GEIGER, LAZARUS (ELIEZER SOLOMON; generally known as Lazar Geiger):
German philologist; born at Frankfort-on-the-Main May 21, 1829; died there Aug. 29, 1870. His father was Solomon Michael Geiger, the eldest brother of Abraham Geiger. Eliezer Geiger began the study of Hebrew at a very early age, under the guidance of his father. Not originally devoted to a literary career, he spent several years as a bookseller's apprentice at Mayence, but soon showed a great dislike for business life. His thirst for knowledge overcame all obstacles. He returned to Frankfort, graduated from the gymnasium, and then went to the universities of Marburg, Heidelberg, and Bonn to study classical philology. In 1851 he took up his permanent abode in his native town, and devoted himself principally to linguistic and philosophic studies. His first publication bears the title "Ueber Umfang und Quelle der Erfahrungsfreien Erkenntniss" (Frankfort-on-the-Main, 1865). But as early as 1852 he had begun his chief work, to which his whole life was devoted: "Ursprung und Entwickelung der Menschlichen Sprache und Vernunft" (vol. i. Stuttgart, 1868).
Geiger commenced to publish the principal results of his studies in the more popularly written "Der Ursprung der Sprache" (Stuttgart, 1869, 2d ed. 1878). Before he was able to finish his great work, however, a suddenly developed affection of the heart ended his life. The second volume was published in a fragmentary condition by his brother Alfred Geiger (ib. 1872; 2d ed., 1899). The papers he had read on different occasions were also published by Alfred Geiger under the title "Zur Entwickelungsgeschichte der Menschheit" (ib. 1871; 2d ed., 1878), and were translated into English by D. Asher ("History of the Development of the Human Race," London, 1880). Even before Darwin's publications, Geiger had come to the conviction that evolution reigned in all nature. He, at all events, was the first to apply this doctrine to reason and language.His Views.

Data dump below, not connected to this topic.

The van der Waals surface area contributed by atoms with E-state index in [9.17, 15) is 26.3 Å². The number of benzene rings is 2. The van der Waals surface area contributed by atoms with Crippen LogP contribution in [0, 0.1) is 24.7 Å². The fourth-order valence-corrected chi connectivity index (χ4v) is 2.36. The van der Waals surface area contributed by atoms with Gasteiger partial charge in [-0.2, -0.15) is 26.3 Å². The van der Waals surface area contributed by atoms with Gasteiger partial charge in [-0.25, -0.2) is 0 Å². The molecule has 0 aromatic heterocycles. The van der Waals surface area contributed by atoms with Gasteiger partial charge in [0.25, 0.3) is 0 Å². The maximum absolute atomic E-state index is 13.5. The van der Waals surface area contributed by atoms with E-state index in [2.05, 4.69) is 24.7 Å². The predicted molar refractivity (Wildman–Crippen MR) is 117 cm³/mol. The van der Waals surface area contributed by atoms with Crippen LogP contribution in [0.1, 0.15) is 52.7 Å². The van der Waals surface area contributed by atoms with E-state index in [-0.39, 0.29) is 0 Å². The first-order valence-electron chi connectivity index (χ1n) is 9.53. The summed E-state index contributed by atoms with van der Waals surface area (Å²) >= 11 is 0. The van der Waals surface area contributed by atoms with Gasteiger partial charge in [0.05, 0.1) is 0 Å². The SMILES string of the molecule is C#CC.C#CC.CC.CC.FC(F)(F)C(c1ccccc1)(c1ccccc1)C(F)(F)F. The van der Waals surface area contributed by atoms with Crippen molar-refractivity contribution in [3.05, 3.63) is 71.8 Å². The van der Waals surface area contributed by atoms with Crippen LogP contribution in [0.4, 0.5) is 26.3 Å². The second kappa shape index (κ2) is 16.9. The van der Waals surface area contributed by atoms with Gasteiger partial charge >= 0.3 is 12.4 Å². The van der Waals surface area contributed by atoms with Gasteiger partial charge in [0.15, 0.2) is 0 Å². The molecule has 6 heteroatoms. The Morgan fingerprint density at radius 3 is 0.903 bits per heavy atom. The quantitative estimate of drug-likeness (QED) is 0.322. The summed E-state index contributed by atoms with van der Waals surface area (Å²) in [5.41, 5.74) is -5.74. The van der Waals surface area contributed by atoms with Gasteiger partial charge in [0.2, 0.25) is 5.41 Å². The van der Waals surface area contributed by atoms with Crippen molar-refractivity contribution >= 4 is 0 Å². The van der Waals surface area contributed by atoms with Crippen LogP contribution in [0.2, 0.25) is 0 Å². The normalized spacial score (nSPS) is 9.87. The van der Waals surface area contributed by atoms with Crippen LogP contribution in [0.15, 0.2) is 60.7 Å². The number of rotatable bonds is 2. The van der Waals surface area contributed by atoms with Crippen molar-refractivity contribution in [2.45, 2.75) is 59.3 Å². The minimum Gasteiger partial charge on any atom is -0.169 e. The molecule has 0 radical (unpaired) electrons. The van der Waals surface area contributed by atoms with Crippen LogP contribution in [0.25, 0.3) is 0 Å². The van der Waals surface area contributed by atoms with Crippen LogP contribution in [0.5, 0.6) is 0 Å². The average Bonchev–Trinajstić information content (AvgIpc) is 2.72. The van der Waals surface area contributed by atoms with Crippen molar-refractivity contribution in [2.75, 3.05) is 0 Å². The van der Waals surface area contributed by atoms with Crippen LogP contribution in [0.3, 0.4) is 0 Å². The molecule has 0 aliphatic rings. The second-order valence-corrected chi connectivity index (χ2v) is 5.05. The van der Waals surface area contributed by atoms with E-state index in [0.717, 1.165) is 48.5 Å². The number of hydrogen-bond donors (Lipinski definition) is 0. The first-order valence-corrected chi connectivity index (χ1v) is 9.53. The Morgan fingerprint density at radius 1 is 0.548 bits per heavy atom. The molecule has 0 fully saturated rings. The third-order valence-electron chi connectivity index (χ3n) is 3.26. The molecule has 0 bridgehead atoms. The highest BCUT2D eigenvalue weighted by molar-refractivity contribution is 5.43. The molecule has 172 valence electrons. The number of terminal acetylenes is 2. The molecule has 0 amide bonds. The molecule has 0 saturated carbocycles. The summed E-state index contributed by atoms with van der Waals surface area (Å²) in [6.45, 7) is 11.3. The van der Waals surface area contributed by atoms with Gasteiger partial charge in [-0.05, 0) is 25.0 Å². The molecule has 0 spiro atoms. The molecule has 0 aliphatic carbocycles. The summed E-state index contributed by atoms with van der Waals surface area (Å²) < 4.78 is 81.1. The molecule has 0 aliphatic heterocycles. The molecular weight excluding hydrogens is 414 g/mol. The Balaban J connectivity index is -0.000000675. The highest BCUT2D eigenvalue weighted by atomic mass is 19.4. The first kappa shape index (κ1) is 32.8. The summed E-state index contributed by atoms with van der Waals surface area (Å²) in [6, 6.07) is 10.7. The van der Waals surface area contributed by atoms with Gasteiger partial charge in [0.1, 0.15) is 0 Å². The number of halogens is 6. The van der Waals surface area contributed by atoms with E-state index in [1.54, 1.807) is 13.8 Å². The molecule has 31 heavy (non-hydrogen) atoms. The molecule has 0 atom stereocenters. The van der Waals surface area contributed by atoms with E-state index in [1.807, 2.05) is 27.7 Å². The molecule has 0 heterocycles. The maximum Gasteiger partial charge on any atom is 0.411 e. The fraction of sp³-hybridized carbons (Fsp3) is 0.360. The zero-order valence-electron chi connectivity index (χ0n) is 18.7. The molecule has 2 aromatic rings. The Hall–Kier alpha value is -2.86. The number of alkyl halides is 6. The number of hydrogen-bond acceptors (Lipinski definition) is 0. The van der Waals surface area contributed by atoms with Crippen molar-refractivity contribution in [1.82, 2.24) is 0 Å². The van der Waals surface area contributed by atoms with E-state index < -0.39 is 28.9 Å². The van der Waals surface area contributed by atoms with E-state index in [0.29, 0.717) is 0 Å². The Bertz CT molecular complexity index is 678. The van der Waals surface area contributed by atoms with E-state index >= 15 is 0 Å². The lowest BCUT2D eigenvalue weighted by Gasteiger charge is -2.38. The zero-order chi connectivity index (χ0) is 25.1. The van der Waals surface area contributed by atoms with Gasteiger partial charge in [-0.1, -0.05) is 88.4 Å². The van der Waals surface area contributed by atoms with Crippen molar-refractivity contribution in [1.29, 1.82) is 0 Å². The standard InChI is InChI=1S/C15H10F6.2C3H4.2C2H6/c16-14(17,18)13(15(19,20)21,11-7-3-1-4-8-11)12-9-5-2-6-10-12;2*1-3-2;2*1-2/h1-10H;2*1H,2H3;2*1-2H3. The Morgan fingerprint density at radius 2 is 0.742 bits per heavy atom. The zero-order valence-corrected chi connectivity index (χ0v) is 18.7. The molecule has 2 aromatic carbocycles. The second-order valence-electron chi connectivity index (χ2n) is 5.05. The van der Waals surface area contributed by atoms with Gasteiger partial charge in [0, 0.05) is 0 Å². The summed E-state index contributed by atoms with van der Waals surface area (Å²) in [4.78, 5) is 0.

According to Geiger, language is not degeneration, but evolution; it begins with the most insignificant and trifling expression (a mere cry, which Geiger calls "Sprachschrei"). It is the source of reason. In it and from it, according to the universal law of causality, reason has developed itself, being the offspring, not of sound and the ear, but of light and the eye. The sound of the word and its meaning have, without purpose or consciousness, for a long time varied and differentiated until they have become quite independent of each other. Man's growing familiarity with the world, and his heightened sensibility to pain, have by degrees sharpened his faculty of distinction and comprehension. The history of that evolution leads with certainty back to a state of things in which man, as yet, did not think. At one time the race must have been in a condition similar to that of animals—speechless, helpless, without religion, art, and morals.
Geiger was a stanch opponent of religious reforms, and fought valiantly on many occasions against the leaders of rationalism. When the venerable and ancient synagogue of Frankfort was sacrificed in favor of a more modern building with an organ, Geiger published a pamphlet, "Terzinen beim Fall der Synagoge zu Frankfurt-am-Main" (Frankfort, 1854), in which he gave expression to his grief. From 1861 he occupied a position as teacher in the Jewish high school (Philanthropin) of Frankfort; his pamphlet, "Ueber Deutsche Schriftsprache und Grammatik, mit Besonderer Rückricht auf Deutsche Schulen" (ib. 1870), contains his views of certain pedagogical questions. His bust has been placed in the entrance-hall of the public library of his native town.
- Peschier, Lazarus Geiger, Sein Leben und Wirken, 1871;
- Rosenthal, Lazarus Geiger, 1884.